Pancake, Breece, Milton. A stark collection, The Stories of Breece D'J Pancake, was published posthumously to national acclaim. The "why" of Pancake's suicide at the age of 26 remains a mystery. Success seemed eminent; he was near completion of his master's degree at the University of Virginia and his stories were being published by The Atlantic. Poetry and short stories.
Pedneau, Dave, Bluefield. Pedneau's best selling crime novels have unique titles based on police jargon: D.O.A.; N.F.D. His background as reporter, columnist and magistrate court judge provided him materials.
Phillips, Jayne Anne, Buckhannon. Phillips, a graduate of West Virginia University, is the author of Black Tickets and Fast Lanes, two widely anthologized collections of short stories. Her work is included in the 1980 O. Henry Award Prize Story Collection. Phillips' first novel Machine Dreams was nominated for the National Book Critics Circle Award. The roots of her fiction can be found in her early book of poetry Sweethearts.
Post, Melville Davisson, Romine Mills near Clarksburg. Post, a WVU graduate and practicing attorney, drew many of the plots of his stories and novels from his practice. Dwellers in the Hills and The Mountain School-Teacher are two of his enduring novels but he also wrote best-selling mystery stories, usually featuring an unscrupulous lawyer or a horseback riding, bible-thumbing, mountain squire turned crime solver. His work is included in the 1919 O. Henry Award Prize Story Collection.
Price, Eugenia, Charleston. Price lived most of her adult life on St. Simons Island, Georgia. The location inspired best-selling historical romance novels: Lighthouse; New Moon Rising; The Beloved Invader. Price was also the author of inspirational books and an autobiography.
Rice, Otis, Hughestown. Rice has many history titles to his credit: Hatfields and the McCoys; West Virginia: A History; West Virginia: The State and Its People. He is currently an advisor for the West Virginia Humanities Encyclopedia Project.
Rylant, Cynthia, born in Virginia, grew up in Cool Ridge and Beaver, and lives in Oregon. A graduate of Marshall University, Rylant is an inspiration to many authors. She thrives on writing and her honors are legion: 1993 Newbery Medal; 1987 Newbery Honor; 1983 National Book Award finalist. Genres: fiction, poetry, autobiography, and essays. Her first book When I Was Young in the Mountains, illustrator Diane Goode, won a Caldecott Honor.
Savage, Lon, southern West Virginia. Savage is the author of a social and labor history Thunder in the Mountains: The West Virginia Mine War, 1920-1921. He is a former bureau chief for United Press International an experienced journalist and a member of the administrative staff at Virginia Polytechnic Institute and State University in Blacksburg, Virginia. History.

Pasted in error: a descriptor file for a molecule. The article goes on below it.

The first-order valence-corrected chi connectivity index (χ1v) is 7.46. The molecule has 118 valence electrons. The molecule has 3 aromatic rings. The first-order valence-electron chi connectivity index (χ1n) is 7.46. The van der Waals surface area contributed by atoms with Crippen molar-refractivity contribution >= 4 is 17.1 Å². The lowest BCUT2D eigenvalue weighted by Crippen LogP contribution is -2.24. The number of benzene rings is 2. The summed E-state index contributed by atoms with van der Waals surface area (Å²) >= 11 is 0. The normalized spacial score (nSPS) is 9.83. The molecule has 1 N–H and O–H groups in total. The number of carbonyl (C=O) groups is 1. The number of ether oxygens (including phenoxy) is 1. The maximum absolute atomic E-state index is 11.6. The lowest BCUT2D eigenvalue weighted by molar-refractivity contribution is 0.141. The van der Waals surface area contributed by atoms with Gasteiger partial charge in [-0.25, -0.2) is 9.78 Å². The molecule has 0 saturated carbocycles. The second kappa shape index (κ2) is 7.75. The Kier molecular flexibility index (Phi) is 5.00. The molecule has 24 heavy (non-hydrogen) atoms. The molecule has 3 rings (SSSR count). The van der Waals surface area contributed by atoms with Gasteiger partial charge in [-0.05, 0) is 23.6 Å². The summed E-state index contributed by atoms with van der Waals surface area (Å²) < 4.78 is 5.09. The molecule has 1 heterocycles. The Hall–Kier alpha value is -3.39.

Settle, Mary Lee, Charleston. A world traveler, Settle currently lives in Virginia. She is the state's first National Book Award winner for her novel Blood Tie (1987). Her outstanding literary achievement is considered the Beulah Quintet, five historic novels dealing with immigrants from England settling and developing what is now West Virginia. The Quintet is comprised of Prisons, O Beulah Land, Know Nothing, The Scapegoat, and The Killing Ground. Settle writes memoirs, plays, children's books, poetry and short stories. A story "The Old Wives' Tale" is included in the1978 O. Henry Award Prize Story Collection and her early poetry is in several 1929 issues of West Virginia Review. Her memoir Addie is her most recent book.
Scherf, Margaret, born in Fairmont. Scherf moved to Montana and became a member of Montana's State Legislature. She was a prolific mystery writer between 1940-1963 with approximately 20 adult and 3 juvenile titles to her credit. One intriguing title, Don't Wake Me Up While I'm Driving.
Skidmore, Hobert Douglas, Webster Springs and Clarksburg. Hobert (and his twin, Hubert) were 1927 graduates of Washington Irving High School, Clarksburg. Both won Avery Hopwood Awards in creative writing at the University of Michigan. Hobert is the author of short stories and 4 novels. His novel The Years Are Even is the story of an identical twin coping with life as a twin and then with the death of his twin.
Skidmore, Hubert, Webster Springs and Clarksburg. Hubert is the author of short stories and six novels, most set in West Virginia. His last, Hawk's Nest, details the horrific and controversial Depression-era industrial tragedy at Gauley Bridge, West Virginia. Hubert died in a house fire at the age of 37 shortly after writing the novel.
Smith, Agnes, Clarksburg and Fairmont. Smith is the author of two novels and a "how to" book for writers. Her 1959 youth novel, An Edge of the Forest, is a fantasy centered on a black lamb cared for by animals of the forest. It received numerous awards and was dramatized for radio by the British Broadcasting Service.